Qantas to cut carbon emissions

Qantas Airways has vowed to cut its carbon emissions to net zero by 2050, amid growing eco-consciousness among travellers and increasing scrutiny of airline companies’ carbon footprint.

Starting from November 11, 2019, the national carrier will immediately double the number of flights being offset, and cap net emissions from 2020 onwards.

Qantas pledges to reach net zero emissions by 2050

Qantas is the only airline group to commit to capping its net emissions at 2020 levels, and the second after IAG to commit to net zero emissions by 2050.

The group said that Qantas, Jetstar, QantasLink and Qantas Freight will offset all growth in emissions from domestic and international operations from 2020.

This includes offsetting all net emissions from Project Sunrise, the carrier’s plan to operate non-stop flights from the east coast of Australia to London and New York, should the project proceed. This will also extend to domestic flying, meaning that growth on key routes like Melbourne-Sydney will be carbon neutral.

From November 11, Qantas and Jetstar will double the number of flights offset by matching every dollar spent by customers who tick the box to fly carbon neutral.

Qantas claims that it currently operates the largest carbon offset program in the aviation industry, with around 10 per cent of customers booking flights on choosing to offset their flights.

This additional investment will see Qantas Future Planet, the airline’s website which allows travellers to buy carbon offsets, support more conservation and environmental projects in Australia and around the world.

Existing projects include protecting the Great Barrier Reef, working with Indigenous communities to reduce wildfires in Western Australia and securing over 7000ha of native Tasmanian forest.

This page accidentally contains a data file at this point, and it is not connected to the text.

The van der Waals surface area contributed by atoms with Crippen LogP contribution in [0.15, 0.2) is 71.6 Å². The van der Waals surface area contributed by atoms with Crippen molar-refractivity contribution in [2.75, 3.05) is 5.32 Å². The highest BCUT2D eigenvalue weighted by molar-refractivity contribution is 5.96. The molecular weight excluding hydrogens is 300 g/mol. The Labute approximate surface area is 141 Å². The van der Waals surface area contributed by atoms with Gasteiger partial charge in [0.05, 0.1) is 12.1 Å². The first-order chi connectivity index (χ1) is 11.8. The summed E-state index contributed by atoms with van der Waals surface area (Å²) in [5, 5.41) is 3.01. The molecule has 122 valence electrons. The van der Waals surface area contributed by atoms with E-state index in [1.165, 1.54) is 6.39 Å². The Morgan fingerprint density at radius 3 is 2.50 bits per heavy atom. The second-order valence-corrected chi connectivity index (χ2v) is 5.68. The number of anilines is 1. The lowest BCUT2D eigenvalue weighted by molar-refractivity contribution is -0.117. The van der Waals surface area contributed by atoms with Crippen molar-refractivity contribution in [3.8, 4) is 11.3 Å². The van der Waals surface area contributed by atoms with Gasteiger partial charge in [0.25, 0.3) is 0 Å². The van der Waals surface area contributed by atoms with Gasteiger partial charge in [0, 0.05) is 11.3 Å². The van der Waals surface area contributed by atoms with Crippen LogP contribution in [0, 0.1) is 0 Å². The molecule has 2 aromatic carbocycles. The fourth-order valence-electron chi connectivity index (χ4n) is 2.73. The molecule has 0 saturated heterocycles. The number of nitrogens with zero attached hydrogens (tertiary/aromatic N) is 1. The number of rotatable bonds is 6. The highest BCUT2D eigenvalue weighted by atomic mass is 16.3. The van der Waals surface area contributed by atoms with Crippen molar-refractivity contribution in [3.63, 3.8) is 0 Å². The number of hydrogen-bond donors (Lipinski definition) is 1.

Qantas said that it will also invest A$50 million (US$36 million) over the next 10 years to help develop a sustainable aviation fuel industry.

Sustainable aviation fuel can reduce carbon emissions by 80 per cent compared to traditional jet fuel, but are currently almost double the price, said the airline.

Qantas said that it will work with governments and private sector partners to support the development of sustainable aviation fuel in Australia and overseas “to make it more viable and increase demand throughout the industry”.

The airline will also continue to reduce its emissions through continued investment in more fuel efficient aircraft, more efficient operations such as single-engine taxiing, and smarter flight planning to reduce fuel burn.

Qantas will replace its Boeing 747 fleet by end 2020 with the Boeing 787 Dreamliners, which burn 20 per cent less fuel than a similar-sized aircraft. Jetstar’s A321neo LR aircraft, which begin arriving next year, use 15 per cent less fuel than the aircraft they are replacing.

Qantas Group’s CEO Alan Joyce said: “We’re doing this because it’s the responsible thing”, adding that these commitments are “ambitious, but achievable”.

“Concerns about emissions and climate change are real, but we can’t lose sight of the contribution that air travel makes to society and the economy. The industry has already come a long way in cutting its footprint and the solution from here isn’t to simply ‘fly less’ but to make it more sustainable.”

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